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Translated by Rev. Canon Roberts
Book II Chapter 43: The Veientine and the Aequo-Volscian Wars.[483-80 BC]
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The next consuls were Quintus Fabius and Gaius Julius. During this year the civic dissensions were as lively as ever, and the war assumed a more serious form. The Aequi took up arms, and the Veientines made depredations on Roman territory. Amidst the growing anxiety about these wars Caeso Fabius and Spurius Furius were made consuls. The Aequi were attacking Ortona, a Latin city; the Veientines, laden with plunder, were now threatening to attack Rome itself. This alarming condition of affairs ought to have restrained, whereas it actually increased, the hostility of the plebs, and they resumed the old method of refusing military service. This was not spontaneous on their part; Spurius Licinius, one of their tribunes, thinking that it was a good time for forcing the Agrarian Law upon the senate through sheer necessity, had taken upon him the obstruction of the levy. |
All the odium, however, aroused by this misuse of the tribunitian power recoiled upon the author, his own colleagues were as much opposed to him as the consuls; through their assistance the consuls completed the enrolment.
An army was raised for two wars at the same time, one against the Veientines under Fabius, the other against the Aequi under Furius. In this latter campaign nothing happened worth recording. Fabius, however, had considerably more trouble with his own men than with the enemy. He, the consul, single handed sustained the common-wealth, while his army through their hatred of the consul were doing their best to betray it. For, besides all the other instances of his skill as a commander, which he had so abundantly furnished in his preparation for the war and his conduct of it, he had so disposed his troops that he routed the enemy by sending only his cavalry[(1)] against them. The infantry refused to take up the pursuit; not only were they deaf to the appeals of their bated general, but even the public disgrace and infamy which they were bringing upon themselves at the moment, and the danger which would come if the enemy were to rally, were powerless to make them quicken their pace, or, failing that, even to keep their formation. Against orders they retired, and with gloomy looks -- you would suppose that they had been defeated -- they returned to camp, cursing now their commander, now the work which the cavalry had done. Against this example of demoralisation the general was unable to devise any remedy; to such an extent may men of commanding ability be more deficient in the art of managing their own people than in that of conquering the enemy. The consul returned to Rome, but he had not enhanced his military reputation so much as he had aggravated and embittered the hatred of his soldiers towards him.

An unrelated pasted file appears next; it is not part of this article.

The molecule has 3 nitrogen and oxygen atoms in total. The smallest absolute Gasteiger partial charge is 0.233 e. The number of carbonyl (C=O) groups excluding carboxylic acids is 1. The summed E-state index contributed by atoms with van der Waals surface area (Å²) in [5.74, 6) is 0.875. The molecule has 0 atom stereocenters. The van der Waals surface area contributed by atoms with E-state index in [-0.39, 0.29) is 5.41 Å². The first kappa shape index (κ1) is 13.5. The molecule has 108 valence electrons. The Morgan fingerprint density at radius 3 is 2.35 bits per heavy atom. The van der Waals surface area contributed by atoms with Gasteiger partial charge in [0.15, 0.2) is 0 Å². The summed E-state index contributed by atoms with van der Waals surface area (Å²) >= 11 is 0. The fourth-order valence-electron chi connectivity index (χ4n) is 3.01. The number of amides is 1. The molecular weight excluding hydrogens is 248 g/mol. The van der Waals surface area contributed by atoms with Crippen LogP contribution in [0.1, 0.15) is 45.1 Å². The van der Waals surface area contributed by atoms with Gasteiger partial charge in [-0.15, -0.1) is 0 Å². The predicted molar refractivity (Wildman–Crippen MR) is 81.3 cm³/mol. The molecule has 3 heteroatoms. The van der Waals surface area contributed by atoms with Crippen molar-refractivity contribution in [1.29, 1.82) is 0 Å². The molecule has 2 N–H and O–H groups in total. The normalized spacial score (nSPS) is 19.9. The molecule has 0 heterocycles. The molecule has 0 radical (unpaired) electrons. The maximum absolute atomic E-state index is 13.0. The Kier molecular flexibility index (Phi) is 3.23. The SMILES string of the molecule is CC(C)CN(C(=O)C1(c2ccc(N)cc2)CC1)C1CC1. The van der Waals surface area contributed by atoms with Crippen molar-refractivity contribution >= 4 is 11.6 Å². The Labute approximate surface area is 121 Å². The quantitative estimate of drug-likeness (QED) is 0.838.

The senate, however, succeeded in keeping the consulship in the family of the Fabii; they made Marcus Fabius consul, Gnaeus Manlius was elected as his colleague.
(1): The cavalry , drawn from the patricians and wealthy plebeians, would naturally, from their aristocratic sympathies, be on the consul's side.